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Perceptions and recommendation behaviors of dermatologists for medical cannabis: A pilot survey.

Complement Ther Med. 2020 Sep 13;55:102552

Authors: Yeroushalmi S, Nelson K, Sparks A, Friedman A

Abstract
OBJECTIVES: Evidence suggests that cannabinoids may provide therapeutic benefit to patients with dermatologic conditions. The recommendation behaviors of dermatologists with regards to recommending medical cannabis are unknown. We administered a pilot survey to evaluate dermatologists’ recommendation behaviors including dermatologic indications and formulation preferences.
DESIGN: A cross-sectional study was done to sample dermatologists using a 24-question survey.
SETTING: Online survey through SurveyMonkey® that was distributed via Orlando Dermatology Aesthetic and Clinical Conference’s mailing list, including thousands of practicing dermatologists.
MAIN OUTCOME MEASURES: Descriptive data of dermatologists’ recommendation behaviors of medical cannabis are described. Fisher’s exact test and Chi-Square tests were used to compare recommendation behaviors by gender, age, years in practice, and residency legality.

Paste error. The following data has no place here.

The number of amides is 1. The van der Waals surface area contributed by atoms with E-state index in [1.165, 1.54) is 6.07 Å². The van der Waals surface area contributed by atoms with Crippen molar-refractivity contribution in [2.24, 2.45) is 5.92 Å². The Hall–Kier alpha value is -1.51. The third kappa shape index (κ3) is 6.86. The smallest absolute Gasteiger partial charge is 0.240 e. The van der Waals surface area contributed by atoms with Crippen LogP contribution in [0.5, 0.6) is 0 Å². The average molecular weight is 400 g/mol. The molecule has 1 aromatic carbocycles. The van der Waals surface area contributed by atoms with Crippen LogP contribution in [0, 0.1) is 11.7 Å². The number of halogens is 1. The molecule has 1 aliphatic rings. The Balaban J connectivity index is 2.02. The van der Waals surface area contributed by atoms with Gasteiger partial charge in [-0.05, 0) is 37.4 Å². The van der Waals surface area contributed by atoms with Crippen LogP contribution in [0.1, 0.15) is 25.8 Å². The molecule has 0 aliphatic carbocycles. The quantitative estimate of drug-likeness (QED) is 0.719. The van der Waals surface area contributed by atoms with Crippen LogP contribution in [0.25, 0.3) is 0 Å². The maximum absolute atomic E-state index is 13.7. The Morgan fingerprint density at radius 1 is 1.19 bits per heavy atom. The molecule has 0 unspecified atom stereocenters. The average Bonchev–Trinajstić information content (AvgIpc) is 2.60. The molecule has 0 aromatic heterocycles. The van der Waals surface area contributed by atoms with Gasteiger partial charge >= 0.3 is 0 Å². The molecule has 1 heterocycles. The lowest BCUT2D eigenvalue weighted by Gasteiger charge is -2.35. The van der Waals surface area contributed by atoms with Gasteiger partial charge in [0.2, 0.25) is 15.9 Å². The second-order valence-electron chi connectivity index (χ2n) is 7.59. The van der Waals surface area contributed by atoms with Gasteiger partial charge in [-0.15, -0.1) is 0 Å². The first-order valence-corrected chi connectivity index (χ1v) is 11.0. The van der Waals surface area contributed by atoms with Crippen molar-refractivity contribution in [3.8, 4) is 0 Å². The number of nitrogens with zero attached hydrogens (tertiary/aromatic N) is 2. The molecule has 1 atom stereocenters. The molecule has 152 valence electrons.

RESULTS: The survey was sent to 7176 individuals; of the 28.7 % who opened the email, 2.2 % completed the survey (N = 145). 91 % of dermatologists were in support of medical cannabis use and 13.8 % have recommended it for a dermatologic condition. Atopic dermatitis (45 %) and psoriasis (40 %) were the most common. The most common form of administration was topical (75 %). The main reasons for not recommending medical cannabis were limited knowledge (56 %) and lack of experience (48 %).
CONCLUSIONS: Cutaneous inflammatory and pruritic conditions such as psoriasis and atopic dermatitis were the most common reasons dermatologists recommended medical cannabis in our survey. Respondents’ recommendation patterns may have been limited by limited by lack of knowledge or experience with medical cannabis. The small sample size of our survey limits generalizability to the dermatology field and warrants further investigation.

PMID: 33220620 [PubMed – as supplied by publisher]


Source: ncbi

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